US Dollar Forecast: DXY extends gains on policy divergence, focus on PCE inflation data


  • The US Dollar Index (DXY) advanced for the third week in a row.
  • Investors believe that the Fed might cut rates twice this year.
  • Next on the upside for the US Dollar comes the 2024 high.

Focus remains on the yearly peak around 106.50

The Greenback had a notably positive week, reaching levels close to the 106.00 barrier, an area last seen in early May, as indicated by the US Dollar Index (DXY). The index rose for the third consecutive week, mainly driven by the widening gap in monetary policy between the Federal Reserve (Fed) and almost all of the other G10 central banks.

Divergences here and there

A glance at part of the recent performance of the Greenback notes that it has managed to regain strength against risk-sensitive currencies following a sharp pullback due to lower-than-expected US inflation figures in May, as indicated by the Consumer Price Index (CPI).

That resurgence of buying interest in the US Dollar has come pari passu with investors’ adjustment to the June 12 Federal Open Market Committee (FOMC) event, when the Fed matched the broad consensus and maintained the Fed Funds Target Range (FFTR) unchanged at 5.25%–5.50%. Furthermore, the Committee signalled only one interest rate cut this year, which is most likely to be delivered in December.

However, the resumption of the disinflationary pressures, along with some loss of impetus, mainly in the US labour market (as per JOLTs prints as well as recent weekly jobless claims), the manufacturing sector, and weakened consumer confidence, all appear to have encouraged market participants to start pencilling in two interest rate reductions by the central bank this year, with September and December emerging as likely candidates.

What do Fed officials say?

At the Fed’s last meeting, Chair Jerome Powell and most members emphasized that the start of an easing cycle requires more confidence that inflation is steadily moving towards the bank’s 2% target, which is not yet the case.

Those views have remained unchanged so far. In fact, earlier in the week, Boston Federal Reserve President Susan Collins cautioned against overstating recent inflation data, asserting that the Fed should wait for clearer signs of easing price pressures before considering rate reductions. In addition, Richmond Fed President Thomas Barkin suggested that he needs to analyze several more months of economic data before supporting a rate cut. In the same line, St. Louis Federal Reserve President Alberto Musalem indicated that the bank should only consider reducing interest rates after a sustained period – possibly lasting months to quarters – of declining inflation, tempered demand, and increased supply. His colleague at the Federal Reserve Bank of New York, John Williams, remarked that interest rates will gradually decrease over time, though he did not specify when the central bank would begin easing monetary policy. Finally, Minneapolis Fed President Neel Kashkari advised that it could take one or two years for inflation to reach the Fed’s target.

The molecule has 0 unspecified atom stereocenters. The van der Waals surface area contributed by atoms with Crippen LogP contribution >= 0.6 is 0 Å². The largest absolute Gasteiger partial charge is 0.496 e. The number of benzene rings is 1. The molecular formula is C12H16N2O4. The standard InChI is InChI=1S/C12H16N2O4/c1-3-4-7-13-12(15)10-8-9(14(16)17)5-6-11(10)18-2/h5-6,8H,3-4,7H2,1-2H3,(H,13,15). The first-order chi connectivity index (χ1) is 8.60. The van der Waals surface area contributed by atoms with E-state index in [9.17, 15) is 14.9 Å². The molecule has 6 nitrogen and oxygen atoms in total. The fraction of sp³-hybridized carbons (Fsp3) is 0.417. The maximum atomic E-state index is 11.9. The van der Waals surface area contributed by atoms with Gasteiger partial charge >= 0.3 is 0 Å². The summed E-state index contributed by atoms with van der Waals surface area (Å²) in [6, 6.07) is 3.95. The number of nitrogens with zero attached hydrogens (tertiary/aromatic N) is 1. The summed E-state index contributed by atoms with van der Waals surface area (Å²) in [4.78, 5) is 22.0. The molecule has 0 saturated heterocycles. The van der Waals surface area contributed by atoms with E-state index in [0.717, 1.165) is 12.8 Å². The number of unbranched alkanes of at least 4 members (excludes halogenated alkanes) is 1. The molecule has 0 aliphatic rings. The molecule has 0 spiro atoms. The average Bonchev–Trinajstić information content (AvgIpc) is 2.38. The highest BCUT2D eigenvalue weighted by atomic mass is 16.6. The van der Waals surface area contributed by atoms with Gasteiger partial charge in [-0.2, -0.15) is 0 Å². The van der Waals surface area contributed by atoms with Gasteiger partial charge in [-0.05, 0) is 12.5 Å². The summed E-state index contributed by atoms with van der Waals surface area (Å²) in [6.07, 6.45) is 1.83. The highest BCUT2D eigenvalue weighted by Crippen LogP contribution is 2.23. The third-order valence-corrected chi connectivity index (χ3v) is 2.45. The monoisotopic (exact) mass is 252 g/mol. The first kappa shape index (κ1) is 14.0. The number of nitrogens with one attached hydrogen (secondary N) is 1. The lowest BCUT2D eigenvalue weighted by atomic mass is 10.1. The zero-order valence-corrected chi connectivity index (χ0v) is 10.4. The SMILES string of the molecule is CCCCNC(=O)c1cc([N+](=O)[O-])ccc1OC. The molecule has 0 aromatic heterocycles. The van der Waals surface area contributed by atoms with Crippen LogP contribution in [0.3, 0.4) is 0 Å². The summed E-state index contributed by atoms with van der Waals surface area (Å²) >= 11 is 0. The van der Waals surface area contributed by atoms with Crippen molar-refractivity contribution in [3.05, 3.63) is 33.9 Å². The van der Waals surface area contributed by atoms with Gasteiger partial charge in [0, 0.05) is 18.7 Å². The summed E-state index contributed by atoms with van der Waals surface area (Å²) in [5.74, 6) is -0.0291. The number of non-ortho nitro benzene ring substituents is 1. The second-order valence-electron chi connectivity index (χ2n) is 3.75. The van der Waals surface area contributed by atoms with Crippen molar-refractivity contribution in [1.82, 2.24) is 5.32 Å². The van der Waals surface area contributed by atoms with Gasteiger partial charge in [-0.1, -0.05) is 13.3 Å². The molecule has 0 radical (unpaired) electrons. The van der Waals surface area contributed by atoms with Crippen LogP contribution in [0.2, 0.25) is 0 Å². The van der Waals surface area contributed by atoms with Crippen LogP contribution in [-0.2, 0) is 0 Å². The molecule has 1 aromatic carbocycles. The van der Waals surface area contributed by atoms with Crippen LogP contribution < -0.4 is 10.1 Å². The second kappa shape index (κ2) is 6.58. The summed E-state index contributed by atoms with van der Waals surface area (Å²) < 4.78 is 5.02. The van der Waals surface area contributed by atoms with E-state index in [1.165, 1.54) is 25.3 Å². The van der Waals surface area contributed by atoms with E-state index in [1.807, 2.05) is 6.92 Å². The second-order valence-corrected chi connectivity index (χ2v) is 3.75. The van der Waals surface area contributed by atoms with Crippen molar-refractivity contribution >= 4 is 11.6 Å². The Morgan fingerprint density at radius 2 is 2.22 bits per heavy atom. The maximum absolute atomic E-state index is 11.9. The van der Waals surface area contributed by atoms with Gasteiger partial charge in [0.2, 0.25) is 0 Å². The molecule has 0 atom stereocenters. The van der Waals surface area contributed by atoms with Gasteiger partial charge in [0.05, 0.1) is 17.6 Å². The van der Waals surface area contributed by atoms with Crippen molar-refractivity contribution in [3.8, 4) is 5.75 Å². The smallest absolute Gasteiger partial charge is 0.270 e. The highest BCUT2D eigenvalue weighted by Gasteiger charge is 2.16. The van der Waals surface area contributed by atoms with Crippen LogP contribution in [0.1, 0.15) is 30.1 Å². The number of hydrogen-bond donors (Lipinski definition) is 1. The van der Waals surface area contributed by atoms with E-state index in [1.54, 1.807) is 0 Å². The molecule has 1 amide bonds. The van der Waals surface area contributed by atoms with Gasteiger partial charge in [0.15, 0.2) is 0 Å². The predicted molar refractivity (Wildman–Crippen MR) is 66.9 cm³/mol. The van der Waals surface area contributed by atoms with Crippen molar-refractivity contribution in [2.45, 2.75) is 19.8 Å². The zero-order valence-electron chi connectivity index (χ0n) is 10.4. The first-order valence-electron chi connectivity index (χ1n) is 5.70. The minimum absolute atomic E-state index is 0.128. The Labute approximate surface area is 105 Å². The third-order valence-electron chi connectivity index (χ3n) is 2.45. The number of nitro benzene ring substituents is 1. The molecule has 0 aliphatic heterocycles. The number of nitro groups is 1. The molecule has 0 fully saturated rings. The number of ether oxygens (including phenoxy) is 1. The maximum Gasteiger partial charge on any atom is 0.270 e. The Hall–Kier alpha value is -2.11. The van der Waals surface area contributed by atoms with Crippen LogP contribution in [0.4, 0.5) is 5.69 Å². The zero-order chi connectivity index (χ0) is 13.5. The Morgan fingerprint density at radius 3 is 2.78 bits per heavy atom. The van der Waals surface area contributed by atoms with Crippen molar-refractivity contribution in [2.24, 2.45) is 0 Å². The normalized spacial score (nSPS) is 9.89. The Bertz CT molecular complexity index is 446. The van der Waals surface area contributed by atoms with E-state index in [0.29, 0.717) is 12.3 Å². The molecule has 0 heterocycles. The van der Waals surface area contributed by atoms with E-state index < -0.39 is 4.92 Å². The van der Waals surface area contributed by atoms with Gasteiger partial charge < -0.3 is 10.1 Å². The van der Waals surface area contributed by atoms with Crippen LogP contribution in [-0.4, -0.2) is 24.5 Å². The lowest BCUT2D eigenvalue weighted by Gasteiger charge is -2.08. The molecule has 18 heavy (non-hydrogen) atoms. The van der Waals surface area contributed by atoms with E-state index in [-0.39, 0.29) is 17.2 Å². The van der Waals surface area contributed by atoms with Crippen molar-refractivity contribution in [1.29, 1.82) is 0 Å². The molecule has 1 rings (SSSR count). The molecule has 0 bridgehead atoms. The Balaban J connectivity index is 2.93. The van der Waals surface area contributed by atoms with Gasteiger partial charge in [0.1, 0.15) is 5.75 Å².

Nevertheless, the likelihood of lower rates stands at about 66% for the September 18 meeting, and nearly 95% by the end of the year, according to the FedWatch Tool by CME Group.

US yields kept the consolidative theme intact

The continuation of the intense upside momentum post-FOMC hiccup in the Greenback did not echo in the US yields so far this week, which remained stuck within their consolidation theme in the lower bound of the recent range across the spectrum.

G10 Central Banks: Navigating rate cuts and inflation

Among G10 central banks, the European Central Bank (ECB) reduced its rates by 25 bps at its meeting on June 6, while the Swiss National Bank (SNB) surprised markets by cutting its rates by an extra 25 bps on June 20 and the Bank of England (BoE) delivered a dovish hold on the same day. In the same tone, the Bank of Japan (BoJ) leant towards a dovish message on June 14. On the opposite side of the road, the Reserve Bank of Australia (RBA) is likely to begin easing in the first half of next year, while, according to the latest gathering, the Fed could start reducing its rates by year-end.